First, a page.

Reduce confusion around flexibility, adaptability and changeover to maximize impact
The best way to prevent any confusion is to ensure all parties work from a common understanding of these terms.
These issues led to an important discussion at the most recent Top to Top Meeting hosted by PMMI, The Association for Packaging and Processing. Among the association’s board members and technical professionals from a variety of CPGs, much of the conversation revolved around the fact there is no common agreement on the definition of flexibility, adaptability and changeover. While the design elements are very much linked, manufacturing professionals have unique, context-driven understandings of each of these terms. This inconsistency can create opportunities for a misalignment of expectations between suppliers and end-users.
The best way to prevent any confusion around expectations is to ensure all parties work from a common understanding of these terms. Participants in the Top to Top Meeting set out to do just that, assigning definitions to each of these terms, so OEMs and CPGs can apply them in their planning. They are:
•Flexibility: The ability to operate through a whole range of product volumes and package sizes
•Adaptability: The capacity to redeploy, add on or reconfigure a product line
•Changeover: A planned switch from running one product to another. Ideally, changeovers can be done quickly, easily and without tools.
While setting the parameters for each term is a good start, industry players must take additional measures to ensure an alignment of expectations before implementing modular, tool-less and rapid changeover protocols. It is critical that both OEMs and food manufacturers clearly communicate about equipment performance goals. And, both parties should understand how the complicated mechanisms that make equipment more flexible and adaptable can impact OEE line evaluations.
To have the most effective partnership, CPGs and OEMs must clarify expectations—especially as they relate to the understanding of specific terms—before embarking on new projects. For example, an OEM may interpret flexibility as a machine’s ability to run a range of packaging sizes for a single product, while the customer interprets flexibility as a machine’s ability to run a wide variety of products. Clear communication will prevent delays as they work to align equipment capabilities with expectations.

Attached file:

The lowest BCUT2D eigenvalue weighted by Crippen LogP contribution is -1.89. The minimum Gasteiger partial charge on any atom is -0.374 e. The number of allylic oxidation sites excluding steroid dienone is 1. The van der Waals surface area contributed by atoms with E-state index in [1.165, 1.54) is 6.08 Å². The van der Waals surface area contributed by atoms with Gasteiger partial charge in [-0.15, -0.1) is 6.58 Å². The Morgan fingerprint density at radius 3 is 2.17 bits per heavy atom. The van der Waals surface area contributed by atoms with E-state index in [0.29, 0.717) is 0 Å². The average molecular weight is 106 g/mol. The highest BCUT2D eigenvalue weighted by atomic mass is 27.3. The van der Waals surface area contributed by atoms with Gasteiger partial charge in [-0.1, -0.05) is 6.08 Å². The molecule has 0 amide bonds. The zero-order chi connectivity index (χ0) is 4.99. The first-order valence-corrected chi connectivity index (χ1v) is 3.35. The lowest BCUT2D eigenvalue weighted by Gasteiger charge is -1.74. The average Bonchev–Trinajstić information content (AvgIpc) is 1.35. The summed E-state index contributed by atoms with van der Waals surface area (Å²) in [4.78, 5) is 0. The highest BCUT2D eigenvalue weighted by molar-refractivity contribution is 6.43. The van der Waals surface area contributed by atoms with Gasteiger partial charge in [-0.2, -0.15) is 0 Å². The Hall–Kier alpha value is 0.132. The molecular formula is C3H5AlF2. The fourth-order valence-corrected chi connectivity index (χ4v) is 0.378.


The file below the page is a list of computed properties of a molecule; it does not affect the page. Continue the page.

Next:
The understanding of what a line is supposed to do and what it might be expected to do in the future is also essential at the onset of a project. Adaptability and flexibility are predicated on understanding future needs, both for the CPG customer that needs to know where business is heading and the OEM that wants to propose, design and help implement the right solutions. Then, if the manufacturer calls for a machine that can eventually be employed for other packaging sizes or a variety of products, the OEM will be able to come up with a solution that meets the customer’s needs.
As flexibility and adaptability increase, so does a system’s complexity. While modular equipment can be a significant asset, there is often a focus on the perceived “negative” aspect; the act of adding or removing components creates operational downtime, detracting from OEE. This perception, however, is not necessarily complete. Rather than lamenting the small amount of time lost during this procedure, manufacturers should focus on the considerable benefits they can enjoy by being able to utilize a single machine that meets the demands of the entire supply chain.
Food manufacturers can seek out the conversations they need to define terms, compare solutions and build supply chain partnerships at PACK EXPO Las Vegas. Combined with Pharma EXPO, the event will offer more than 2,000 processing and packaging solutions providers. The show is expected to attract 30,000 attendees.